For the second straight night, firefighters worked around the clock to keep tabs on a brush fire in Palm Beach Gardens.
More than 60 acres continue to smolder along Kyoto Gardens Drive near Alternate A1A.
The fire first sparked Sunday afternoon, creating smoke so thick that the Florida Highway Patrol had to shut down Interstate 95 for several hours.
Since firefighters contained the fire Sunday, they have maintained a presence at the scene to extinguish any flames that reignite.
The deputy fire chief said the underbrush in the wooded area that burned can smolder for days. Hot spots tend to flare when the wind blows, giving oxygen to the fire.
On Monday, an ember jumped to the north side of Kyoto Gardens Drive and sparked a new fire in an area that did not burn Sunday. Firefighters extinguished that two-acre fire quickly.
Palm Beach Gardens Fire Rescue said no structures have suffered any damage as a result of this fire. Although residents have seen and smelled smoke in the area.
“I’m making sure that the door is sealed properly so that the smoke doesn’t get inside,” said resident Patrick Meehan.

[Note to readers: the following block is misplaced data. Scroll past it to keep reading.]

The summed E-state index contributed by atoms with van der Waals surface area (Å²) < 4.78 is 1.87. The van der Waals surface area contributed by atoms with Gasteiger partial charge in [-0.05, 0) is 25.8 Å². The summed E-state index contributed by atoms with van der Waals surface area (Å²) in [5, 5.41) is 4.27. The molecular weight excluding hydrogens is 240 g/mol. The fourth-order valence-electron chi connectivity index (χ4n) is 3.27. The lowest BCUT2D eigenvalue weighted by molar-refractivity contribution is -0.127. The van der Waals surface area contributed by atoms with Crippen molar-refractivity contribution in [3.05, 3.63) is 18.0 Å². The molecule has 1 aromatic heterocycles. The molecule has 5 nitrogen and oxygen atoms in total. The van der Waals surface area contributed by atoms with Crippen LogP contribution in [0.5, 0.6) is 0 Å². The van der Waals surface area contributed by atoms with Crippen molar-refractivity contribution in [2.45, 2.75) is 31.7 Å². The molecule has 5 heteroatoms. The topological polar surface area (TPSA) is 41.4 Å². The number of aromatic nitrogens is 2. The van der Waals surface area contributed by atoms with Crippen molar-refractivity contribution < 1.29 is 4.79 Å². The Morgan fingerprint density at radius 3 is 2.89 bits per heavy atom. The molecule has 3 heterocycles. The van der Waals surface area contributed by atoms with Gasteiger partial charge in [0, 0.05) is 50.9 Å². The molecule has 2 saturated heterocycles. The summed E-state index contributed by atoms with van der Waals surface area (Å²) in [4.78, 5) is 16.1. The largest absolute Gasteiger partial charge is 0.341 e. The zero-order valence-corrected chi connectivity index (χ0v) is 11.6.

Firefighters expect to circle the smoldering area for several days to stop hot spots from spreading.
Palm Beach Gardens Fire Rescue Capt. Dave Markle said firefighters are rotating shifts to soak areas that may spark up again, like tree trunks and underbrush.
He took NewsChannel 5 on a ride through the middle of the brush fire’s location to show how many hot spots exist.
Markle said the fire department is in constant contact with the emergency operations center to get information on winds.
If firefighters can hit hot spots with water in the morning, they can reduce the impact winds have on spreading the fire when they pick up in the afternoon.
“This is the most important part of the day to try to eliminate some of these hazards, so that when the winds do pick up at about 1 p.m. we have something that is at our advantage, we’ve already been wetting down all the hot spots,” Markle pointed out.
In another effort to soak hot spots, the fire department used a ladder truck to spray water on the northern edge of this brush fire. The deptuy chief called it “creating their own rain.”
He said the department needs a solid downpour before the risk of this fire reigniting is totally eliminated.